On the Basketball Court, The R’s and D’s Are on the Same Teams
A Message From Bobby
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By Philip Rucker, The Washington Post, March 27, 2008
It was the marquee game of the season. The basketball coach paced the sidelines, spouting strategy to his team and talking trash about his opponents.
“Give me a rebound,” he yelled to his star player.
“Uh oh, double dribble. Look at the guy get away with doubles!” he shouted to the referee, tattling on the opposing team.
You know you’re watching a special game when the coach is a 61-year-old Maryland delegate and his star hoopster is the balding chairman of a legislative subcommittee on gambling revenue.
In what is becoming an Annapolis tradition, delegates took on senators for an annual basketball game. Last year, the delegates prevailed. But Tuesday night at the Anne Arundel Community College gymnasium, the senators proved more nimble, skunking the delegates, 56-41.
Who was named most valuable player? The Senate’s No. 2 Republican, Allan R. Kittleman, a Howard County lawyer who scored some magical three-pointers.
Who attended in his business suit to cheer the delegates from the sidelines? Jay Walker, a freshman Democratic delegate from Prince George’s County who is a former quarterback for the New England Patriots and Minnesota Vikings.
And who was the referee? A lobbyist, of course. Bernie Shaw, who lobbies for the Maryland Troopers Association, wore a black-and-white striped uniform for the occasion.
After what he said he were some questionable calls, Del. Nathaniel T. Oaks (D-Baltimore), who coached the delegates, shouted out: “Bernie, what bills you got in the Senate?”
A few years ago, some lawmakers started getting together to shoot hoops each week. Some days, they just practice; other times, they play community teams. But delegates and senators (and a few aides) face off against each other only once a year, at the end of the 90-day legislative session.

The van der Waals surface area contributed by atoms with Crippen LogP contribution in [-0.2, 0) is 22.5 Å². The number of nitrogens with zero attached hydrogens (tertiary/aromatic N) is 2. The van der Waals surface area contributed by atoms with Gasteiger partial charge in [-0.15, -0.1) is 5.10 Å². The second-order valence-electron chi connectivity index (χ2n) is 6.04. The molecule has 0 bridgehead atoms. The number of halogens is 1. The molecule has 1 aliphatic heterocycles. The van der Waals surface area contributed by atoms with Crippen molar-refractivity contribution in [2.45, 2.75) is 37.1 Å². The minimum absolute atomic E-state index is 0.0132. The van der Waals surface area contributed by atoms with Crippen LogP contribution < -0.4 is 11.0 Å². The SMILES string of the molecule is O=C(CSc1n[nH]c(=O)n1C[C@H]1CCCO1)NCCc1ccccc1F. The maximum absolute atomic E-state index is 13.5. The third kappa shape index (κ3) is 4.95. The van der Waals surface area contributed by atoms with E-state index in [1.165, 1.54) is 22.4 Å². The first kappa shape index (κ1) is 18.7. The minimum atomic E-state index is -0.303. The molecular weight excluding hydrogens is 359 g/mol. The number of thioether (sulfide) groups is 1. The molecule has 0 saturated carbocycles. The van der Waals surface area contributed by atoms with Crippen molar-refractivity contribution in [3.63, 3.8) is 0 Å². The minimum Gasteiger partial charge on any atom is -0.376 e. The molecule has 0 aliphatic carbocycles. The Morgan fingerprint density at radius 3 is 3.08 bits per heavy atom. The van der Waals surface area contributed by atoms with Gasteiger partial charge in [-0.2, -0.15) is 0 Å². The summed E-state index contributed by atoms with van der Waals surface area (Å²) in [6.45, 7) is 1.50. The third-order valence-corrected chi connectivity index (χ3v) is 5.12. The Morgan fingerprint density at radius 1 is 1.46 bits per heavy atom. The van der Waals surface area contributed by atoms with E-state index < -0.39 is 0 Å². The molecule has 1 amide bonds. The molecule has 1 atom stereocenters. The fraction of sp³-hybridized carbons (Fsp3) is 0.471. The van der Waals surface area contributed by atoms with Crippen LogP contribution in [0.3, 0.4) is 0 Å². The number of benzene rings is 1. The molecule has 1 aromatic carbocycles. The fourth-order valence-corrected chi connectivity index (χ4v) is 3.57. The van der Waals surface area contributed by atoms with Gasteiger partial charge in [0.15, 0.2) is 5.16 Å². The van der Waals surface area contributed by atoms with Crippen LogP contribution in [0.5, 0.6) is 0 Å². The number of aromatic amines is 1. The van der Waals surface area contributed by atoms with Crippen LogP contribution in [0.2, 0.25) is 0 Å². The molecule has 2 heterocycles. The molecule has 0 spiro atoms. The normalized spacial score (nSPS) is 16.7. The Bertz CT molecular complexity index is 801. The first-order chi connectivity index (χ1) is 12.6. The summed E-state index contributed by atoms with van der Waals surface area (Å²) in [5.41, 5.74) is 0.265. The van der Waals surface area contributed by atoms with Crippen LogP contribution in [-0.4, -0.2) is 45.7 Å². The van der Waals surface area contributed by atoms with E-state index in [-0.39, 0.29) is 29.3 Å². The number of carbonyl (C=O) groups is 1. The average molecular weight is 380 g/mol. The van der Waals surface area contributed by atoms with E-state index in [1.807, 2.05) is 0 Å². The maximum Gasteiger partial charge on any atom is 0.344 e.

The players say it helps them relax and build camaraderie.
“It’s nice to have something other than politics to talk about,” said Kittleman, who frequently strategized with the senators’ coach, Sen. David Harrington (D-Prince George’s), and the team’s all-star, Sen. Robert A. Zirkin (D-Baltimore County).
“The R’s and the D’s are on the same team,” Kittleman said. “It’s great.”
For some lawmakers, playing basketball helps them stay in shape.
“It’s a good way to get exercise. Geez, we sit around in our committee hearings all day,” said Sen. Alex X. Mooney (R-Frederick), who belly-flopped early in the game but came back to score key points.
Also making some big shots was Del. Frank S. Turner (D-Howard), who chairs the gaming subcommittee.
“Frank Turner! Frank Turner!” cheered Del. Michael L. Vaughn (D-Prince George’s).
“Look out for Turner,” Walker warned the senators.
“Flashes of brilliance,” Vaughn shouted.
By the end of the game, Turner, 60, was exhausted. “I sure feel my age today.”
Walker, last year’s MVP, tore his hamstring and could not play this week. But the 6-4, 260-pound former NFL player attended anyway, cheering and jeering from the sidelines with Vaughn.
Walker even pulled Mooney aside to try to persuade him to support his bill to expand physical education classes in public schools.
Asked to compare his General Assembly colleagues to his former teammates, Walker laughed.
“Let me put it this way: They’re a lot less athletic,” Walker said. “We’ve got linemen who are a lot more athletic than 95 percent of these guys out here. But Zirkin can play.”
Zirkin, who played junior varsity basketball at Johns Hopkins University, is the chief organizer of the legislative basketball outings. His teammates call him Bobby Z.
“It’s just great to get out here with all the guys,” Zirkin said. “We talk a lot of trash and play a little basketball.”
And talking trash they did, Oaks more than the rest. On Tuesday, the fiery coach sported a mustard-color velvet sweat suit, wore his Maryland Terrapins cap backward and hung a pair of sunglasses from his shirt.
With his team down more than 10 points before the fourth quarter, Oaks huddled with the delegates for a pep talk.
“If you don’t like what I’m saying, sit your [rear] down,” Oaks said.
“We let him do that,” said Del. Jon S. Cardin (D-Baltimore County). “If we let him coach, he won’t play. We don’t want him on the court. He’s a bad player.”
Then Cardin realized his comment might get him in trouble.
“If you’re going to say that, you’ve got to say that he’s a very good coach,” Cardin said.
Oaks was such a good coach that he agreed to deliver the championship trophy, which had rested in the office of House Speaker Michael E. Busch (D-Anne Arundel), to Senate President Thomas V. Mike Miller Jr. (D-Calvert).
“You are an honorable man,” Zirkin told Oaks.